ERIC Number: EJ702238
Record Type: Journal
Publication Date: 2004-Mar-1
Reference Count: 0
Past as Prologue: History vs. Social Studies
Social Education, v68 n2 p158 Mar 2004
Richard Paxton recently wrote an article for Phi Delta Kappan titled "Don't Know Much About History--Never Did," which gives an historical perspective to what has often been a very "presentist" debate. In the article, Paxton examines responses to poor student scores on formal and informal history surveys in 1917, 1943, 1976, 1987 and 2002. Paxton's research highlights the similarities between past and current debates. In a recent resurgence of the debate, Chester Finn, Jr., has stated, "Evidence kept accumulating that American kids were emerging from K-12 education and then, alas, from college with ridiculously little knowledge or understanding of their country's history, their planet's geography, their government's functioning, or the economy's essential workings." A volume published by Finn's Fordham Foundation blames "the field of social studies, 'itself'" implying that recent trends toward multiculturalism and global education as well as contemporary educational theories are responsible for the weakness in the study of history in U.S. schools. However, what is striking about the dates of the surveys highlighted in Paxton's article is the way popular concern about the efficacy of social studies education tends to surface during periods of national emergency.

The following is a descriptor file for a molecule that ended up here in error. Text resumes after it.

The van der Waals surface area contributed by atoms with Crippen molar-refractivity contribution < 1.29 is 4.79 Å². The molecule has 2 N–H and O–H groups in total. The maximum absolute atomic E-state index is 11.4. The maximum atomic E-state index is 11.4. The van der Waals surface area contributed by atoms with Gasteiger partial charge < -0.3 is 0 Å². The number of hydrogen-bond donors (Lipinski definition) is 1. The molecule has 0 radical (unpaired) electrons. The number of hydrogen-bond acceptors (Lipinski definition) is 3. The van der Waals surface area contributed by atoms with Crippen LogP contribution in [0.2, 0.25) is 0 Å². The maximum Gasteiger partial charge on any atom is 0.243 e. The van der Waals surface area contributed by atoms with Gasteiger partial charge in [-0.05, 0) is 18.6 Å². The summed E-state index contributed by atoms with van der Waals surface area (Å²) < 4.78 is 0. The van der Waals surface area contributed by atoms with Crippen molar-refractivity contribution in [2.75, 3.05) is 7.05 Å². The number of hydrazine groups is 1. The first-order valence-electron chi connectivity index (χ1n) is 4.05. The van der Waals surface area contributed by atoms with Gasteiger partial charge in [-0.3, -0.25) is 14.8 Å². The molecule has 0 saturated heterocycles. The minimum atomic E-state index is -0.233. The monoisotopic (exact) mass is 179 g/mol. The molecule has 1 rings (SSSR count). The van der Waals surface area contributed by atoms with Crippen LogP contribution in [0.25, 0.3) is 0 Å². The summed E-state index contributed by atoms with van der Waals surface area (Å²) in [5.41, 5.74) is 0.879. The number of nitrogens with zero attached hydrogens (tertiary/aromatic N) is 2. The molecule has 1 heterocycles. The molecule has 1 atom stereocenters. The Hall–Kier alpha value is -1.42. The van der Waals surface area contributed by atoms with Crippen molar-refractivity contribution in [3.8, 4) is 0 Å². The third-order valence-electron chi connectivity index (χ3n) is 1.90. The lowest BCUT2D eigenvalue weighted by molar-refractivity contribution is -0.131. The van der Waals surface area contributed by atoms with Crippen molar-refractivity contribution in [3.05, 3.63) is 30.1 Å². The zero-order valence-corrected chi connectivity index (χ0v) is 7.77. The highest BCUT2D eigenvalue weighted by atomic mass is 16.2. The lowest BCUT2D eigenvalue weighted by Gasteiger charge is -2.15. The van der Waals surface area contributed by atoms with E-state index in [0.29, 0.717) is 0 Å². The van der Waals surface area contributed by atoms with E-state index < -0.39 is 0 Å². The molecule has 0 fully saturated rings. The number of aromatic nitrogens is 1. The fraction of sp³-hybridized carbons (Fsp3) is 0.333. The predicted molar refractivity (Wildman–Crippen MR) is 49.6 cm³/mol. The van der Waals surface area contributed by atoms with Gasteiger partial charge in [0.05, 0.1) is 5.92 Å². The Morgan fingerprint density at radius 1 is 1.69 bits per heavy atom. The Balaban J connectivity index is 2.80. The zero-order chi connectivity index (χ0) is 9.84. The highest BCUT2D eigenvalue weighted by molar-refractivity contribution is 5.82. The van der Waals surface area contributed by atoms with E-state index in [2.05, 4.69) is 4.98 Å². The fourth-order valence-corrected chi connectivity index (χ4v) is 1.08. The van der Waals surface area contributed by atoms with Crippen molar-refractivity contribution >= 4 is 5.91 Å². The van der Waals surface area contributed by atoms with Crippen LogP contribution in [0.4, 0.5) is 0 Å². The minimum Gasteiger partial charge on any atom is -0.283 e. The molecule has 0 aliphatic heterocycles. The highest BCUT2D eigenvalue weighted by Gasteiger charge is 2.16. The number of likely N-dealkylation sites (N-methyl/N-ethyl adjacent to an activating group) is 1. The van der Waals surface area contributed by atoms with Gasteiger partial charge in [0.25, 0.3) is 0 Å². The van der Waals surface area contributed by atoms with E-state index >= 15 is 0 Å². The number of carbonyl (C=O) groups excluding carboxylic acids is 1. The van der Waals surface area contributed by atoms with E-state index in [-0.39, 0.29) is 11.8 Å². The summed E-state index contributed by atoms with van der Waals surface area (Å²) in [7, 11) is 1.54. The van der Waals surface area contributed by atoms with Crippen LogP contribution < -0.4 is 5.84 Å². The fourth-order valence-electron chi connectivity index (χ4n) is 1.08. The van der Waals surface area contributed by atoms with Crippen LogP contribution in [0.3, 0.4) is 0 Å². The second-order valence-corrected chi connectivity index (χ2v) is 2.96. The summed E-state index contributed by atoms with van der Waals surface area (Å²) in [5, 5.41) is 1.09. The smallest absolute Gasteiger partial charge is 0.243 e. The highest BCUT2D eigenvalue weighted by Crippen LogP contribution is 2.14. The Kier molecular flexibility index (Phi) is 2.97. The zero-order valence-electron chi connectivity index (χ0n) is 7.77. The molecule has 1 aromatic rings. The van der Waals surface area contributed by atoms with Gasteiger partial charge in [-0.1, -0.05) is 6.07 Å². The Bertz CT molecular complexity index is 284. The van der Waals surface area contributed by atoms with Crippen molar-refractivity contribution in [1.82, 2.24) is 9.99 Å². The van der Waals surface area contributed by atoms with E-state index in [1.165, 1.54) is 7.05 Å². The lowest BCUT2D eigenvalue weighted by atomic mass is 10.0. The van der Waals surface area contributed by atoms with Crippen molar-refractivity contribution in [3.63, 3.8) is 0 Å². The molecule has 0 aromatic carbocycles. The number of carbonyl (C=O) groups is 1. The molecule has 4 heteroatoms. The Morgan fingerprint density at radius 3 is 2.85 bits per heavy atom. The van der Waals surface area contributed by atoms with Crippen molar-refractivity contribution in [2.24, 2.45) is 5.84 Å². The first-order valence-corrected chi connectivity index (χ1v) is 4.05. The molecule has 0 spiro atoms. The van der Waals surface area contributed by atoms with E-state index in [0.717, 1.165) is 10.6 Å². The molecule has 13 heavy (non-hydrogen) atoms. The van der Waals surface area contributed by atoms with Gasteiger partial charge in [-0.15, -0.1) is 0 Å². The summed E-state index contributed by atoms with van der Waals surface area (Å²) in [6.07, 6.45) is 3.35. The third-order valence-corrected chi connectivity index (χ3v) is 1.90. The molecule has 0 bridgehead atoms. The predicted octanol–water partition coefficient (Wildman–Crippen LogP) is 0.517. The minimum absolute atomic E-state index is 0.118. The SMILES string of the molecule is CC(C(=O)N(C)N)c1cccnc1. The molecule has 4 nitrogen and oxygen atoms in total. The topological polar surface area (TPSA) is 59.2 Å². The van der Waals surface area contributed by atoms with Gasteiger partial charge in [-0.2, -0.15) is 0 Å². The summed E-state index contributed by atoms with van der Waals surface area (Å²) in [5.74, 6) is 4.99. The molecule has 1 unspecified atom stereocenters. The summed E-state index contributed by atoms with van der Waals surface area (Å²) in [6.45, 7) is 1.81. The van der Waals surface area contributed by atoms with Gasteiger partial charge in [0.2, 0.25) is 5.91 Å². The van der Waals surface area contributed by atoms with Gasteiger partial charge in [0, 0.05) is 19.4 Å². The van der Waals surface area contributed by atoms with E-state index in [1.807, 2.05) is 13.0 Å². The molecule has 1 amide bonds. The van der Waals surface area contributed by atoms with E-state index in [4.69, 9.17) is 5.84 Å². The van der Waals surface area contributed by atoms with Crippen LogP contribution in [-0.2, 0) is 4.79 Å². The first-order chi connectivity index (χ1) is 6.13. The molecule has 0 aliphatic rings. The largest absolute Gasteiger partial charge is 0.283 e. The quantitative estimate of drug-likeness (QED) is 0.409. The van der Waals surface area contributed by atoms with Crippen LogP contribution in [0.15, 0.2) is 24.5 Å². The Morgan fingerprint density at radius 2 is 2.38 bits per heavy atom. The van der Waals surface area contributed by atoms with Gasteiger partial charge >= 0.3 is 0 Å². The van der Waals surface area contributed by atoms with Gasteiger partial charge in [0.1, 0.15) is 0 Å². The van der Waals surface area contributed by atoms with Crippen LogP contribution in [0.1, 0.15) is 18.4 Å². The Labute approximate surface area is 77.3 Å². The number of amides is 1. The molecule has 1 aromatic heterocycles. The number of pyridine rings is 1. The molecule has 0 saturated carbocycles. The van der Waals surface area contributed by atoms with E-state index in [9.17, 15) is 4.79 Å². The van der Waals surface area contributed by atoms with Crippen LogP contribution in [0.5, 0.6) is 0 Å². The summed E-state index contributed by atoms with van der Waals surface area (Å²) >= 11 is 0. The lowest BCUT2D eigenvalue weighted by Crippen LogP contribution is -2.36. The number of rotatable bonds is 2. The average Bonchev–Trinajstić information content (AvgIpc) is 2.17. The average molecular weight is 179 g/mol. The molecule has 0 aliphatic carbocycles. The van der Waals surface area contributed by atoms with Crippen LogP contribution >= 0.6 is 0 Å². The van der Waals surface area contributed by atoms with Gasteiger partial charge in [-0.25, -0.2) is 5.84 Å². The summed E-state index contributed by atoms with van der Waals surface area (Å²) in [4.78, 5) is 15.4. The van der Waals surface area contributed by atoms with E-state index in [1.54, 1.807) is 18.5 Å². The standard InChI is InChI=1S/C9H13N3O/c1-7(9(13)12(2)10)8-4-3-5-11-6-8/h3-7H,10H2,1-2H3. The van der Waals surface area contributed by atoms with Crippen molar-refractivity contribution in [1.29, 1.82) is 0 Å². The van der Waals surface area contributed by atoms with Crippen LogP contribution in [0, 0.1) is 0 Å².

Descriptors: Cultural Pluralism, Elementary Secondary Education, Educational Theories, Global Education, Social Studies, History, Scores, Student Evaluation, Educational Trends
National Science Teachers Association, 1840 Wilson Boulevard, Arlington, VA 22201-3000. Web site: http://www.nsta.org.
Publication Type: Journal Articles; Reports - Descriptive
Education Level: N/A
Authoring Institution: N/A